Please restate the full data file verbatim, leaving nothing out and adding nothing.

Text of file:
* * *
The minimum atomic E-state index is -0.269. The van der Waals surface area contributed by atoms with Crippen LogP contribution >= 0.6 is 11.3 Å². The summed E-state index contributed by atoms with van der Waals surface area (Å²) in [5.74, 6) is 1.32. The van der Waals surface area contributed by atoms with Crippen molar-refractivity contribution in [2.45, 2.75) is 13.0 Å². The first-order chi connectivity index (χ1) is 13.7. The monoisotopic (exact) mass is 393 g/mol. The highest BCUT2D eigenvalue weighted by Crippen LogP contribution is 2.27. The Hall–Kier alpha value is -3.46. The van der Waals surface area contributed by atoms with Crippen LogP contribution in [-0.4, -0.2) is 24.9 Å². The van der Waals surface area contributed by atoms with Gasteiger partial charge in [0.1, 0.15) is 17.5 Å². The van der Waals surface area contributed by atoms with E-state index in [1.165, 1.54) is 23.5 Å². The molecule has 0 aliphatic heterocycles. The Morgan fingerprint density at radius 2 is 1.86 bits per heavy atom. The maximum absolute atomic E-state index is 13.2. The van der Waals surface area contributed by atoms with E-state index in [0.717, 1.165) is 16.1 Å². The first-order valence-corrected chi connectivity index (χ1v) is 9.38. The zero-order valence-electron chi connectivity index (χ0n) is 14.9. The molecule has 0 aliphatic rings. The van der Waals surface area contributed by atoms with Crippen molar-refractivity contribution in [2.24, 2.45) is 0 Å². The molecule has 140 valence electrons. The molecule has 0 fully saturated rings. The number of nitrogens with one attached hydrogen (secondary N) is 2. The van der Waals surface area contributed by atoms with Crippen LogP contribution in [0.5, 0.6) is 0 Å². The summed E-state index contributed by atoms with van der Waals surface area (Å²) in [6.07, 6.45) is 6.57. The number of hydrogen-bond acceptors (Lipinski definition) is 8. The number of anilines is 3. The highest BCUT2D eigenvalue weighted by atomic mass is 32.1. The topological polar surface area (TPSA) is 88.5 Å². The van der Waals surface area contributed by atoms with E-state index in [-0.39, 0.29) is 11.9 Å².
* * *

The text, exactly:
The minimum atomic E-state index is -0.269. The van der Waals surface area contributed by atoms with Crippen LogP contribution >= 0.6 is 11.3 Å². The summed E-state index contributed by atoms with van der Waals surface area (Å²) in [5.74, 6) is 1.32. The van der Waals surface area contributed by atoms with Crippen molar-refractivity contribution in [2.45, 2.75) is 13.0 Å². The first-order chi connectivity index (χ1) is 13.7. The monoisotopic (exact) mass is 393 g/mol. The highest BCUT2D eigenvalue weighted by Crippen LogP contribution is 2.27. The Hall–Kier alpha value is -3.46. The van der Waals surface area contributed by atoms with Crippen LogP contribution in [-0.4, -0.2) is 24.9 Å². The van der Waals surface area contributed by atoms with Gasteiger partial charge in [0.1, 0.15) is 17.5 Å². The van der Waals surface area contributed by atoms with E-state index in [1.165, 1.54) is 23.5 Å². The molecule has 0 aliphatic heterocycles. The Morgan fingerprint density at radius 2 is 1.86 bits per heavy atom. The maximum absolute atomic E-state index is 13.2. The van der Waals surface area contributed by atoms with E-state index in [0.717, 1.165) is 16.1 Å². The first-order valence-corrected chi connectivity index (χ1v) is 9.38. The zero-order valence-electron chi connectivity index (χ0n) is 14.9. The molecule has 0 aliphatic rings. The van der Waals surface area contributed by atoms with Crippen molar-refractivity contribution in [2.24, 2.45) is 0 Å². The molecule has 140 valence electrons. The molecule has 0 fully saturated rings. The number of nitrogens with one attached hydrogen (secondary N) is 2. The van der Waals surface area contributed by atoms with Crippen LogP contribution in [0.5, 0.6) is 0 Å². The summed E-state index contributed by atoms with van der Waals surface area (Å²) in [6.07, 6.45) is 6.57. The number of hydrogen-bond acceptors (Lipinski definition) is 8. The number of anilines is 3. The highest BCUT2D eigenvalue weighted by atomic mass is 32.1. The topological polar surface area (TPSA) is 88.5 Å². The van der Waals surface area contributed by atoms with E-state index in [-0.39, 0.29) is 11.9 Å².